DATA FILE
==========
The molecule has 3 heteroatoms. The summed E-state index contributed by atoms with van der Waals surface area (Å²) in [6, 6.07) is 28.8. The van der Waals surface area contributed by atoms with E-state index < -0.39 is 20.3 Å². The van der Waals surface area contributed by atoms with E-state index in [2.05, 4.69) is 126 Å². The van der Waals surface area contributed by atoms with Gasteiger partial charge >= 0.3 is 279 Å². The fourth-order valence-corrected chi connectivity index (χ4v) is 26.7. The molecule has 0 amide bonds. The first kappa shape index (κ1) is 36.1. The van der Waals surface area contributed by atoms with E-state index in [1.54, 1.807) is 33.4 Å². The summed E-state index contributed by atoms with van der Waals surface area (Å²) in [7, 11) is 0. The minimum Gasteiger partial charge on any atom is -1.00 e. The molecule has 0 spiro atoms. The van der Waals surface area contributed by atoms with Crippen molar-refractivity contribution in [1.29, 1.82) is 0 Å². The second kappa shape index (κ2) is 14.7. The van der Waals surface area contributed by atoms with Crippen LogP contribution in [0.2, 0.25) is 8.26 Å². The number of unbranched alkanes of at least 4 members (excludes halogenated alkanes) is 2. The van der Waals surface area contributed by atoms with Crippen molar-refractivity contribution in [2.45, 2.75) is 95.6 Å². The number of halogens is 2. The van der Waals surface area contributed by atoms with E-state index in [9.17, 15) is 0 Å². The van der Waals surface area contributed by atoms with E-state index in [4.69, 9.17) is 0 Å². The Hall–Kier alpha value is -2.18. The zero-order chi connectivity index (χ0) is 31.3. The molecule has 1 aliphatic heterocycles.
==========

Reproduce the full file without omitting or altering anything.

The molecule has 3 heteroatoms. The summed E-state index contributed by atoms with van der Waals surface area (Å²) in [6, 6.07) is 28.8. The van der Waals surface area contributed by atoms with E-state index < -0.39 is 20.3 Å². The van der Waals surface area contributed by atoms with E-state index in [2.05, 4.69) is 126 Å². The van der Waals surface area contributed by atoms with Gasteiger partial charge >= 0.3 is 279 Å². The fourth-order valence-corrected chi connectivity index (χ4v) is 26.7. The molecule has 0 amide bonds. The first kappa shape index (κ1) is 36.1. The van der Waals surface area contributed by atoms with E-state index in [1.54, 1.807) is 33.4 Å². The summed E-state index contributed by atoms with van der Waals surface area (Å²) in [7, 11) is 0. The minimum Gasteiger partial charge on any atom is -1.00 e. The molecule has 0 spiro atoms. The van der Waals surface area contributed by atoms with Crippen molar-refractivity contribution in [1.29, 1.82) is 0 Å². The second kappa shape index (κ2) is 14.7. The van der Waals surface area contributed by atoms with Crippen LogP contribution in [0.2, 0.25) is 8.26 Å². The number of unbranched alkanes of at least 4 members (excludes halogenated alkanes) is 2. The van der Waals surface area contributed by atoms with Crippen molar-refractivity contribution in [2.45, 2.75) is 95.6 Å². The number of halogens is 2. The van der Waals surface area contributed by atoms with E-state index in [9.17, 15) is 0 Å². The van der Waals surface area contributed by atoms with E-state index in [4.69, 9.17) is 0 Å². The Hall–Kier alpha value is -2.18. The zero-order chi connectivity index (χ0) is 31.3. The molecule has 1 aliphatic heterocycles.